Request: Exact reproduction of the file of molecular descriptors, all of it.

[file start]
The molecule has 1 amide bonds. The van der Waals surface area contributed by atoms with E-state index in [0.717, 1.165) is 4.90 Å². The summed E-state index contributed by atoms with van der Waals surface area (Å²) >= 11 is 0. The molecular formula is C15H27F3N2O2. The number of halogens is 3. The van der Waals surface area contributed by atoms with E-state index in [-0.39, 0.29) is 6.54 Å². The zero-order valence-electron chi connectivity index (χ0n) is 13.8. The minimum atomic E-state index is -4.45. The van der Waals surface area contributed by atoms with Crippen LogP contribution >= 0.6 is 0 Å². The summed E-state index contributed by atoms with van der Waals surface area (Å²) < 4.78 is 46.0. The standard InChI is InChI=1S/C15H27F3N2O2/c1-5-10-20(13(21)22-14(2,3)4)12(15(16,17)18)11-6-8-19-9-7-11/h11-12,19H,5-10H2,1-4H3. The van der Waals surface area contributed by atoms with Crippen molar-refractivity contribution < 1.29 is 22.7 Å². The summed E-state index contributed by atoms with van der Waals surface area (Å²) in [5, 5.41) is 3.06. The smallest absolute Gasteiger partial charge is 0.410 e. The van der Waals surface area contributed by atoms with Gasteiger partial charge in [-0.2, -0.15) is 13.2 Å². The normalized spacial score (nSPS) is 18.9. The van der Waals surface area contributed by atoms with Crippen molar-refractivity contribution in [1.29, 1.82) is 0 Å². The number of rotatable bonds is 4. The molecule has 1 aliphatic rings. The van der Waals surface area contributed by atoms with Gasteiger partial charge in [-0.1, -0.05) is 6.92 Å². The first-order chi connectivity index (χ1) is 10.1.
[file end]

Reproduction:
The molecule has 1 amide bonds. The van der Waals surface area contributed by atoms with E-state index in [0.717, 1.165) is 4.90 Å². The summed E-state index contributed by atoms with van der Waals surface area (Å²) >= 11 is 0. The molecular formula is C15H27F3N2O2. The number of halogens is 3. The van der Waals surface area contributed by atoms with E-state index in [-0.39, 0.29) is 6.54 Å². The zero-order valence-electron chi connectivity index (χ0n) is 13.8. The minimum atomic E-state index is -4.45. The van der Waals surface area contributed by atoms with Crippen LogP contribution >= 0.6 is 0 Å². The summed E-state index contributed by atoms with van der Waals surface area (Å²) < 4.78 is 46.0. The standard InChI is InChI=1S/C15H27F3N2O2/c1-5-10-20(13(21)22-14(2,3)4)12(15(16,17)18)11-6-8-19-9-7-11/h11-12,19H,5-10H2,1-4H3. The van der Waals surface area contributed by atoms with Crippen molar-refractivity contribution < 1.29 is 22.7 Å². The summed E-state index contributed by atoms with van der Waals surface area (Å²) in [5, 5.41) is 3.06. The smallest absolute Gasteiger partial charge is 0.410 e. The van der Waals surface area contributed by atoms with Gasteiger partial charge in [-0.2, -0.15) is 13.2 Å². The normalized spacial score (nSPS) is 18.9. The van der Waals surface area contributed by atoms with Crippen molar-refractivity contribution in [1.29, 1.82) is 0 Å². The number of rotatable bonds is 4. The molecule has 1 aliphatic rings. The van der Waals surface area contributed by atoms with Gasteiger partial charge in [-0.1, -0.05) is 6.92 Å². The first-order chi connectivity index (χ1) is 10.1.